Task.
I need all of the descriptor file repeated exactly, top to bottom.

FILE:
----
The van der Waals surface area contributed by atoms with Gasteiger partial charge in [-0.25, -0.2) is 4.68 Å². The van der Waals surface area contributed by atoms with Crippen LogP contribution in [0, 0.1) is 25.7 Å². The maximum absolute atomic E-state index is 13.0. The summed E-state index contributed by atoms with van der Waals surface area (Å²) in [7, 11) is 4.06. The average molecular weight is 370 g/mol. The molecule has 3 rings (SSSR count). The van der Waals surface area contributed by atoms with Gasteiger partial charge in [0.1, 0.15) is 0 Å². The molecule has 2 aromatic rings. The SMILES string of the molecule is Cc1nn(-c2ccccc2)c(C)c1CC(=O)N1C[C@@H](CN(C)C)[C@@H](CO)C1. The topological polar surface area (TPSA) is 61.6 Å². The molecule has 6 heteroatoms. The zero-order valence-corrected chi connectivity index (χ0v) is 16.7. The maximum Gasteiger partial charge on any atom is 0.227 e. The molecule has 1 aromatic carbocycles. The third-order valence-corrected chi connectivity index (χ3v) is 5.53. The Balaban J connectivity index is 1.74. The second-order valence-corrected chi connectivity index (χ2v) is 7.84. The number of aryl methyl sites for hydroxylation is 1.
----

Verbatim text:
The van der Waals surface area contributed by atoms with Gasteiger partial charge in [-0.25, -0.2) is 4.68 Å². The van der Waals surface area contributed by atoms with Crippen LogP contribution in [0, 0.1) is 25.7 Å². The maximum absolute atomic E-state index is 13.0. The summed E-state index contributed by atoms with van der Waals surface area (Å²) in [7, 11) is 4.06. The average molecular weight is 370 g/mol. The molecule has 3 rings (SSSR count). The van der Waals surface area contributed by atoms with Gasteiger partial charge in [0.1, 0.15) is 0 Å². The molecule has 2 aromatic rings. The SMILES string of the molecule is Cc1nn(-c2ccccc2)c(C)c1CC(=O)N1C[C@@H](CN(C)C)[C@@H](CO)C1. The topological polar surface area (TPSA) is 61.6 Å². The molecule has 6 heteroatoms. The zero-order valence-corrected chi connectivity index (χ0v) is 16.7. The maximum Gasteiger partial charge on any atom is 0.227 e. The molecule has 1 aromatic carbocycles. The third-order valence-corrected chi connectivity index (χ3v) is 5.53. The Balaban J connectivity index is 1.74. The second-order valence-corrected chi connectivity index (χ2v) is 7.84. The number of aryl methyl sites for hydroxylation is 1.